> %tmp = call llvm.amdgcn.mov_dpp %input row_shr:1
> %result = foo %tmp, %input
> but this is incorrect. If I'm reading the source correctly, this will
> make %tmp garbage in lane 0 (since it just turns into a normal move
> with the dpp modifier, and no restrictions on the destination). We
> could set bound_ctrl to 0 to work around this, since it will make %tmp
> 0 in lane 0, but that won't work with operations whose identity is
> non-0 like min and max. What we need is something like:
> %result = call llvm.amdgcn.foo_dpp %result, %input, %result row_shr:1
> where llvm.amdgcn.foo_dpp copies the first argument to the result,
> then applies the DPP swizzling to the second argument and does 'foo'
> to the second and third arguments. It would mean that we'd have a
> separate intrinsic for every operation we care about, but I can't
> think of a better way to express it. Is there a better way that
> doesn't involve creating an intrinsic for each operation?
> Next, there's the fact that this code sequence only works when the
> active lanes are densely-packed, but we have to make this work even
> when control flow is non-uniform. Essentially, we need to "skip over"
> the inactive lanes by setting them to the identity, and then we need
> to enable them in the exec mask when doing the reduction to make sure
> they pass along the correct result. That is, to handle non-uniform
> control flow, we need something like:
> invert EXEC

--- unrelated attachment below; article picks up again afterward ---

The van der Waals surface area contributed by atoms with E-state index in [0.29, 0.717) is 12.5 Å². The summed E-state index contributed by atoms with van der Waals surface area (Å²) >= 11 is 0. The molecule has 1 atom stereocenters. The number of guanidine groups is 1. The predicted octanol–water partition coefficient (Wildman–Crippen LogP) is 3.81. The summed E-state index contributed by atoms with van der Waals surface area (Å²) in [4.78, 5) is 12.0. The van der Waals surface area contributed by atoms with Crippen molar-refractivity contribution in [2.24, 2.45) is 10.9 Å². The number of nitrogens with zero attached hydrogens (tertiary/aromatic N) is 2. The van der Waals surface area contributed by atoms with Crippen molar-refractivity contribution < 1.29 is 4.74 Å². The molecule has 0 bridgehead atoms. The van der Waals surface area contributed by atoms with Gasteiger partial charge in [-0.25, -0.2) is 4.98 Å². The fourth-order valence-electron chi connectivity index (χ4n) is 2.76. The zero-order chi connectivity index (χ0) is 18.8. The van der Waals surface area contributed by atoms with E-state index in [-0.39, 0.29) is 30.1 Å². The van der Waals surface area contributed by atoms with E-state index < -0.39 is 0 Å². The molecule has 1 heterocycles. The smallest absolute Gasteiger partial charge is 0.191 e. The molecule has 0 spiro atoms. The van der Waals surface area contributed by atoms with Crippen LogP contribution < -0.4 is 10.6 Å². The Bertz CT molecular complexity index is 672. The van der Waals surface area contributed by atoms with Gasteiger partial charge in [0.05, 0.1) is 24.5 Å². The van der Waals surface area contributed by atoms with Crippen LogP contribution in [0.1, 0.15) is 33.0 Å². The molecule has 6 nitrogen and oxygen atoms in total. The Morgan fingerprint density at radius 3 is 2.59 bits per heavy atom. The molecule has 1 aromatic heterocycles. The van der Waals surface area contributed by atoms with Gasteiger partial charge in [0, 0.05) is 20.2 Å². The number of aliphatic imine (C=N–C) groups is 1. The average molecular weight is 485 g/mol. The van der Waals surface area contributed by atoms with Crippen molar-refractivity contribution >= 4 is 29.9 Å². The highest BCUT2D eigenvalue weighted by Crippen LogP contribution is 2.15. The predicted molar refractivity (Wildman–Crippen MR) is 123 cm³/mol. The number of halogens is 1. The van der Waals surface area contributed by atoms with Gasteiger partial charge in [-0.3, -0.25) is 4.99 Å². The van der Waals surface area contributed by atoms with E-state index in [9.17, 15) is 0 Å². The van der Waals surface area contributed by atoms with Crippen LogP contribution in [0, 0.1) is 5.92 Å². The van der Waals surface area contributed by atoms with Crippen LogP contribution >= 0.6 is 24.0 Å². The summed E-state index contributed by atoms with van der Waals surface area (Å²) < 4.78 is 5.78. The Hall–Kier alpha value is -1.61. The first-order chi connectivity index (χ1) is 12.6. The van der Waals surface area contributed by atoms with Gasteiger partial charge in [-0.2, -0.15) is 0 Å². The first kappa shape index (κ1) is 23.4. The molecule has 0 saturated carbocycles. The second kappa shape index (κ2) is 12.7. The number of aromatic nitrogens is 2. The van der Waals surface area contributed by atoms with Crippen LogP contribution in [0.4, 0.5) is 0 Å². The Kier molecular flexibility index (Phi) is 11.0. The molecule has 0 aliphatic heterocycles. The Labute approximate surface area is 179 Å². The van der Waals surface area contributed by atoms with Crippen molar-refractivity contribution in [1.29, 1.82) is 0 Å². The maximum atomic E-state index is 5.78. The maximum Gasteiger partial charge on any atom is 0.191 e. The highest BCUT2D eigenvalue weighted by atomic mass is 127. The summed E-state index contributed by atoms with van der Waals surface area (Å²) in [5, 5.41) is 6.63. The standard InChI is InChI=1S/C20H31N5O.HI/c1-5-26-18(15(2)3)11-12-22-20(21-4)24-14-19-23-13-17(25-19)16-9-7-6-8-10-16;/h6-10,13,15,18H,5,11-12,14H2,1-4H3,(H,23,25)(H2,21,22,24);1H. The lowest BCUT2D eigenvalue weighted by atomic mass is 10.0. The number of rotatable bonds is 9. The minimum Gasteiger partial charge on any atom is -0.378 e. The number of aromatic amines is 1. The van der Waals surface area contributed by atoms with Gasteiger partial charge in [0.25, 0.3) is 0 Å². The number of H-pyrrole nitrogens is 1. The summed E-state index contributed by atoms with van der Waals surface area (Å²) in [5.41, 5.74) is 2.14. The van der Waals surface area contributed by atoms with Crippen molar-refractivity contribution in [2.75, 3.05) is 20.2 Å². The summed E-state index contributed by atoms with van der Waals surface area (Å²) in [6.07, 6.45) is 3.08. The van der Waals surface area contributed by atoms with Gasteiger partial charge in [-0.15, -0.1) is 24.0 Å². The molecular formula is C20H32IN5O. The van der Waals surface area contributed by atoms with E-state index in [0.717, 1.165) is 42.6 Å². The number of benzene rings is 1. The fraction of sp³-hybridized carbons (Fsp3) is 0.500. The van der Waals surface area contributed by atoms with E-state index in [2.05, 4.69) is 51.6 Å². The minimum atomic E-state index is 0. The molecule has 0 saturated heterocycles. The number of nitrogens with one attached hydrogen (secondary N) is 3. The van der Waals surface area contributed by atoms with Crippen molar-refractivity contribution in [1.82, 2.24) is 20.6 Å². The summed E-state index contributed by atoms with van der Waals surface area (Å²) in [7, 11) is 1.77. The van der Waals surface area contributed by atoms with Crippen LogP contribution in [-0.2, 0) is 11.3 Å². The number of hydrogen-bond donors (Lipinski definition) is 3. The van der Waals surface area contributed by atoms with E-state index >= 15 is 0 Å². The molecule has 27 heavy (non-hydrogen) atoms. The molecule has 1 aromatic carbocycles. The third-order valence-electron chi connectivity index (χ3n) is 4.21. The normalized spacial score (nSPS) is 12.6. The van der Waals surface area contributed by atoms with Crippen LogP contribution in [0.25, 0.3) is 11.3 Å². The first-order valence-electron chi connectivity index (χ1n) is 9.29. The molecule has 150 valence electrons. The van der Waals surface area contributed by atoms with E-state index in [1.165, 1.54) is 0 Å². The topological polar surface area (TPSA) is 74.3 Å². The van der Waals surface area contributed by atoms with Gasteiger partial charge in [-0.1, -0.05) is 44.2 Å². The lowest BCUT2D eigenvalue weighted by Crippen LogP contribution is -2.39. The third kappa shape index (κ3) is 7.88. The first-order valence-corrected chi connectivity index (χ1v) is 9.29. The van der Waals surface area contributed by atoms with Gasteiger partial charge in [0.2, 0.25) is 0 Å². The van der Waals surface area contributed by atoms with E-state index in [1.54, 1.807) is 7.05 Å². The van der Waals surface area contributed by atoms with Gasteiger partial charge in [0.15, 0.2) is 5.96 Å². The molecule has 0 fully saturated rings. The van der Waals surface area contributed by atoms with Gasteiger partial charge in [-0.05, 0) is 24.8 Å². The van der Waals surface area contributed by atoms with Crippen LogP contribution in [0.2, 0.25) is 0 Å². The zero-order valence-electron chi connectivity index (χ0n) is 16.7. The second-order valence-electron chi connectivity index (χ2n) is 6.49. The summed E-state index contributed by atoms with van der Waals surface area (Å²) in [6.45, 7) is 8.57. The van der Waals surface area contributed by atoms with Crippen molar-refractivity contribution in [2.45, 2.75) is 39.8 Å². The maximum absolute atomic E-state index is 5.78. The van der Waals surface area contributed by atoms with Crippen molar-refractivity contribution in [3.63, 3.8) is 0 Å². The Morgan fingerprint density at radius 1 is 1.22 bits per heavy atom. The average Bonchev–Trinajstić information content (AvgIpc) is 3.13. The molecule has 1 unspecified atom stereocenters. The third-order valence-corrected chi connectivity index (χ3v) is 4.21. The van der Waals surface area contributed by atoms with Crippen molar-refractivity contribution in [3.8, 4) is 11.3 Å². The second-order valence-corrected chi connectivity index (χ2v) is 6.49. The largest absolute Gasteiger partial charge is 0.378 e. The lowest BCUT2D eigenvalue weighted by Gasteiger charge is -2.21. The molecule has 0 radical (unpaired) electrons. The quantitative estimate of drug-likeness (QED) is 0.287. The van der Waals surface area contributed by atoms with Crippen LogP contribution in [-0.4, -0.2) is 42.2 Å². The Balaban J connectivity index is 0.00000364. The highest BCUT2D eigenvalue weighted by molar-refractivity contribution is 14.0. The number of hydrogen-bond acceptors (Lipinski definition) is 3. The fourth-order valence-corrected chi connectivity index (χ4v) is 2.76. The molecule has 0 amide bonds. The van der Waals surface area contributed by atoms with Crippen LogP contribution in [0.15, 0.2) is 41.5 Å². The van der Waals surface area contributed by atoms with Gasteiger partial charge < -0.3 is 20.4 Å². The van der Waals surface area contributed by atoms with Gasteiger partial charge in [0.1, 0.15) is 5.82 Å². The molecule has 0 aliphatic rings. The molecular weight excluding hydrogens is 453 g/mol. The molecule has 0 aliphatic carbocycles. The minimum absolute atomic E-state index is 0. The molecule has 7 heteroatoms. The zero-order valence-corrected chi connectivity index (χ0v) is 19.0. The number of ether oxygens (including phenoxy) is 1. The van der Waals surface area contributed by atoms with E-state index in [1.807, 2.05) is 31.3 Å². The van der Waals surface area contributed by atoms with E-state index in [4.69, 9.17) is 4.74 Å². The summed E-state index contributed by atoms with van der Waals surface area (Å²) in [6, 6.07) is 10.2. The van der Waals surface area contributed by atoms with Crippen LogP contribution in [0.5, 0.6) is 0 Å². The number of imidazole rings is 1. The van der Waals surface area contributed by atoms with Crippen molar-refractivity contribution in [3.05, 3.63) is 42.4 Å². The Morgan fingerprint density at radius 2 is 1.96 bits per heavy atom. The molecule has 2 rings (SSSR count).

> result = identity
> set EXEC to ~0
> <original code sequence>
> restore original EXEC
> I imagine we'd need to add some special llvm.amdcgn.set_inactive_lanes
> intrinsic that returns the first argument with inactive lanes set to
> the second argument. We'd also need something like WQM to make all the
> lanes active during the sequence. But that raises some hairy
> requirements for register allocation. For example, in something like:
> foo = ...
> if (...) {
>     bar = minInvocationsInclusiveScanAMD(...)
> } else {
>     ... = foo;
> }
> we have to make sure that foo isn't allocated to the same register as
> one of the temporaries used inside minInvocationsInclusiveScanAMD(),
> though they don't interfere. That's because the implementation of
> minInvocationsInclusiveScanAMD() will do funny things with the exec
> mask, possibly overwriting foo, if the condition is non-uniform. Or
> consider the following:
> do {
>    bar = minInvocationsInclusiveScanAMD(...);
>    // ...
>    ... = bar; // last use of bar
>   foo = ...;
> } while (...);
> ... = foo;
> again, foo and the temporaries used to compute bar can't be assigned
> to the same register, even though their live ranges don't intersect,
> since minInvocationsInclusiveScanAMD() may overwrite the value of foo
> in a previous iteration if the loop exit condition isn't uniform. How
> can we express this in the backend? I don't know much about the LLVM
> infrastucture, so I'm not sure if it's relatively easy or really hard.
> Thanks,
> Connor